14 August 2014|
We learned many things about the Chinese tuning industry during our interview with YASN’s General Manager Xie Yu at SEMA last fall. But we learned so much more by traveling to China’s capital city and seeing things with our own eyes, and by asking even more questions of those in the industry we traveled so far to talk to. Of course, it helped to have Dennis Sutardjo, YASN’s International Region Manager, show us the ropes and translate Mandarin for us. And even though he is a native of Thailand, the message came through loud and clear.
We attended YASN’s CIAACE show, toured some of Beijing’s automotive parts markets and visited a handful of 4S OEM dealers, but one of the main highlights was our visit to what’s known as the Ku Che Xiao Zhen. Also known as Tuner Tribe, this 110,000 square-meter indoor/outdoor complex of automotive shops and businesses is dedicated to China’s emerging modified street car culture. Established in 2009 with investment from the Nanmofang Township Government of Chaoyang District, Beijing City, and with additional support from the Beijing Municipal Commission of Commerce, the Tuner Tribe is the only commercial street in China dedicated to tuning car culture.
Several life-sized Transformers statues made entirely of automotive scrap seemingly keep watch over the parking lot, offering a hint of the creativity and construction skills the players in this marketplace are capable of. We saw more wheel and tire, vinyl and tint, detailing and other shops, including a Bombardier/Can-Am powersports retailer, but the Tuner Tribe is home to at least a dozen independent tuning shops that have been licensed to modify. Some of these shops are the exclusive Chinese distributors for imported tuning products, including recognizable European brands such as AC Schnitzer, AF Design, CEC, Hamann, HRE, JE Design, KW Suspension, MTM, Novitec, Vogtland and many more.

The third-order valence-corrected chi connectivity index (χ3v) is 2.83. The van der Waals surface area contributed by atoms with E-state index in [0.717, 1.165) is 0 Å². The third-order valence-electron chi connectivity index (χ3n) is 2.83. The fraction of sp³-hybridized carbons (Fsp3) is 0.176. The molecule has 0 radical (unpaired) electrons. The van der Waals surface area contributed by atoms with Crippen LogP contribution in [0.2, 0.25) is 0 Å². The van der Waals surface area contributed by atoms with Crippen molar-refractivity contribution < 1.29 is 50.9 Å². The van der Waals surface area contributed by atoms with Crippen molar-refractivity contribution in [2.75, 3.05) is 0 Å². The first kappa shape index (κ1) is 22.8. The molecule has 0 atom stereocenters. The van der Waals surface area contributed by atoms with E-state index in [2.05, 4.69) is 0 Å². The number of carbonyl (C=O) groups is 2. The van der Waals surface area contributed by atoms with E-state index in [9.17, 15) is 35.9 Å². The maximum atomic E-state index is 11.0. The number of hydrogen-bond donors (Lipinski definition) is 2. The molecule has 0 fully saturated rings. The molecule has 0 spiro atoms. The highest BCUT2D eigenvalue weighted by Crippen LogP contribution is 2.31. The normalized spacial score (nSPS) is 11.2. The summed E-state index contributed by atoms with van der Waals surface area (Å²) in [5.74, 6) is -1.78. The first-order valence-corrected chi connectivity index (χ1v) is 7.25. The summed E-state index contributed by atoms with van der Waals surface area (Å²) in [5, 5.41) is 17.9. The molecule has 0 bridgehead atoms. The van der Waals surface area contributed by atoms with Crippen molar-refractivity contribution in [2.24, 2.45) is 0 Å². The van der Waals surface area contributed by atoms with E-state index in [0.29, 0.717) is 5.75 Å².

Dennis had arranged for us to speak with a few shop owners here, and we made some new friends by our own accord. One of them is Barnett Deng, the owner and founder of Auto Craft Evolution (A.C.E.), a shop dedicated to tuning largely Japanese sport compacts.
A veteran of the tuning scene himself, Deng’s aspirations to modify and customize cars comes from his love of motorcycles. He’s been part of Beijing’s tuning scene for more than
a dozen years, and is as much at home racing on the track as he is the street. He looks to be in his mid to late 30s, which is typical of the tuning demographic in China.
During our visit, his employees are eager to show off the fruits of their labor. In this case, the showroom features a clean and smooth midnight purple Mazda RX-8. There is another red RX-8 in the immaculate service area alongside a nice Toyota GT-86. The latter has been tuned for high performance street and track use with a 420-horsepower GReddy turbocharger kit and all sorts of ACE chassis parts. There are Mitsubishi Evos out in the parking lot, and Deng himself arrived at the shop in a tuned Evo 6. A close inspection of the cars tells me these guys really know what they’re doing.
Deng services many different Japanese makes and models at his shop – one of 18 A.C.E. locations throughout China; with others located in Beijing, Shanghai, Hongzhou, Shenzhen and Tianjin – as well as the more popular German platforms. I’m surprised to learn, however, that cars like the GT-86 don’t sell very well (at least in Beijing) because of the simple fact they don’t hold a lot of status, which, in China, is what people care about. They like to show off and get noticed, just like we do.